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L'"entité alaouite", une création française

Abstract : The fragmentation of Bilâd al-Châm gave birth to four states, including the territory of the Alawites that General Gouraud, in December 1920, considered a military territory. The French army had to control the nationalist rebellion of Sheikh Saleh, before being able to 'pacify' this Alawite entity to which the authority mandated successively different statutes. In 1937, she became part of the independent Syrian state of which she became a muhafaza. In 1920, to value the nusayris, which were considered as ghulât, the French authorities named them Alawites, thus emphasizing the particular devotion they dedicated to 'Ali. Recognizing their religious independence allowed them to be separated from the rest of Syria and discouraged their inclination to rally to Syrian pan-Islamists or nationalists. Thus, in September 1922, an order of the governor of the Alawite State turned the Alawite courts into state organizations. However, the Alawites did not have their own Islamic Law. A great Alawite cleric, Sulayman al-Ahmad, was asked by the mandatory authorities to put this jurisdiction in place. The latter turned to Twelver Shiite clerics from South Lebanon and Iraq, and so the Alawites referred to the so-called Ja'farite Shiite law. With other clerics, he promoted a kind of Alawite reformism. In 1936, on the eve of the signing of the Franco-Syrian treaty, they published a text affirming their Arabity and their adherence to Islam and, in July, Amin al-Husaynî issued a fatwa corroborating their claims. The integration of the Alawis into the umma through a doctrinal rapprochement with the Twelver Shiism continued. Clerics were trained in this sense and the cult was organized in an Islamization movement sponsored by the Shiite Muhsin al-Hakim. A first mission of Alawite clerics was sent to Najaf in 1948 and an association was created in 1951 to open schools, build mosques and disseminate religious education according to Ja'farite madhhab. In 1952, Ja'farite clerics were officially recognized by the Syrian state. Some preferred to remain Alawites. Others continued the movement of rapprochement with the Twelver Shi'ism which intensified after the coming to power of Hafez al-Asad: thus, books are published to explain that these Ja'farite Alawites are Twelver Shiites.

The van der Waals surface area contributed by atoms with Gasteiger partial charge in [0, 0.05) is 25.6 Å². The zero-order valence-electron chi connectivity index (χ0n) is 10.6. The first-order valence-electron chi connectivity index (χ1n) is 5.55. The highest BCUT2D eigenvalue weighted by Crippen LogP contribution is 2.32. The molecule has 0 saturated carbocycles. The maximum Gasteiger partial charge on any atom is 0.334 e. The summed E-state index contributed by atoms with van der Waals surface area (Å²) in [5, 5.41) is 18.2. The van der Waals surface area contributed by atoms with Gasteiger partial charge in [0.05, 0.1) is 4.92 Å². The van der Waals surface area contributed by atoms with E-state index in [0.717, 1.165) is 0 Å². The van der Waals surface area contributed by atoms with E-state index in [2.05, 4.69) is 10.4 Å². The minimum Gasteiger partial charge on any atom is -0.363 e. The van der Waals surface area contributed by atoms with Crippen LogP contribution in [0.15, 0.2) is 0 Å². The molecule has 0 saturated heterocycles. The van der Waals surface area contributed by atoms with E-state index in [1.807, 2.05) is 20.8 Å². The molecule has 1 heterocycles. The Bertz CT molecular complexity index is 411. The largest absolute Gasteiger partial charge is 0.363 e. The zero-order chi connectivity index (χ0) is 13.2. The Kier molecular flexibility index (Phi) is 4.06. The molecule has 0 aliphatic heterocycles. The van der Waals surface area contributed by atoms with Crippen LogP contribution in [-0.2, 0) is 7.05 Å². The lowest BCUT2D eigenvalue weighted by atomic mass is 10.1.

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Sabrina Mervin. L'"entité alaouite", une création française. Pierre-Jean Luizard. Le choc colonial et l'islam. Les politiques religieuses des puissances coloniales en terre d'islam, La Découverte, pp.343-358, 2006, Textes à l'appui, 978-2707146960. ⟨halshs-01860648⟩



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